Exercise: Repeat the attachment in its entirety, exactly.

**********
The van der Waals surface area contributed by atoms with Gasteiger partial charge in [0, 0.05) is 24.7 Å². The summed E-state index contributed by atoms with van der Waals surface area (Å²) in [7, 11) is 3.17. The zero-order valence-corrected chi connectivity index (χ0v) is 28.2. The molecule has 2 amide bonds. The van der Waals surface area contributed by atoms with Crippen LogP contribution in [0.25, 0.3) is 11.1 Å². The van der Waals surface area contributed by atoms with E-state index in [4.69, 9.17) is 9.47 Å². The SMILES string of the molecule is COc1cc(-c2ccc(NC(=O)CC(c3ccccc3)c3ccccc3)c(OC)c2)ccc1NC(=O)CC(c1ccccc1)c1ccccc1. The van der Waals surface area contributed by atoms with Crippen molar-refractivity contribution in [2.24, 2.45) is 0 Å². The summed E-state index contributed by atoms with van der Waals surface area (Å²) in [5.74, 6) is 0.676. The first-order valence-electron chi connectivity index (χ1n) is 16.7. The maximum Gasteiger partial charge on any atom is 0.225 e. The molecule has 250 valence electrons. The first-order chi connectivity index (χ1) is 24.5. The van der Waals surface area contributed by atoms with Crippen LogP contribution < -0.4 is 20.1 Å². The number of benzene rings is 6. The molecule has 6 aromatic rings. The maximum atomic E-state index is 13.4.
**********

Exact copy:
The van der Waals surface area contributed by atoms with Gasteiger partial charge in [0, 0.05) is 24.7 Å². The summed E-state index contributed by atoms with van der Waals surface area (Å²) in [7, 11) is 3.17. The zero-order valence-corrected chi connectivity index (χ0v) is 28.2. The molecule has 2 amide bonds. The van der Waals surface area contributed by atoms with Crippen LogP contribution in [0.25, 0.3) is 11.1 Å². The van der Waals surface area contributed by atoms with E-state index in [4.69, 9.17) is 9.47 Å². The SMILES string of the molecule is COc1cc(-c2ccc(NC(=O)CC(c3ccccc3)c3ccccc3)c(OC)c2)ccc1NC(=O)CC(c1ccccc1)c1ccccc1. The van der Waals surface area contributed by atoms with Crippen molar-refractivity contribution in [2.24, 2.45) is 0 Å². The summed E-state index contributed by atoms with van der Waals surface area (Å²) in [5.74, 6) is 0.676. The first-order valence-electron chi connectivity index (χ1n) is 16.7. The maximum Gasteiger partial charge on any atom is 0.225 e. The molecule has 250 valence electrons. The first-order chi connectivity index (χ1) is 24.5. The van der Waals surface area contributed by atoms with Crippen LogP contribution < -0.4 is 20.1 Å². The number of benzene rings is 6. The molecule has 6 aromatic rings. The maximum atomic E-state index is 13.4.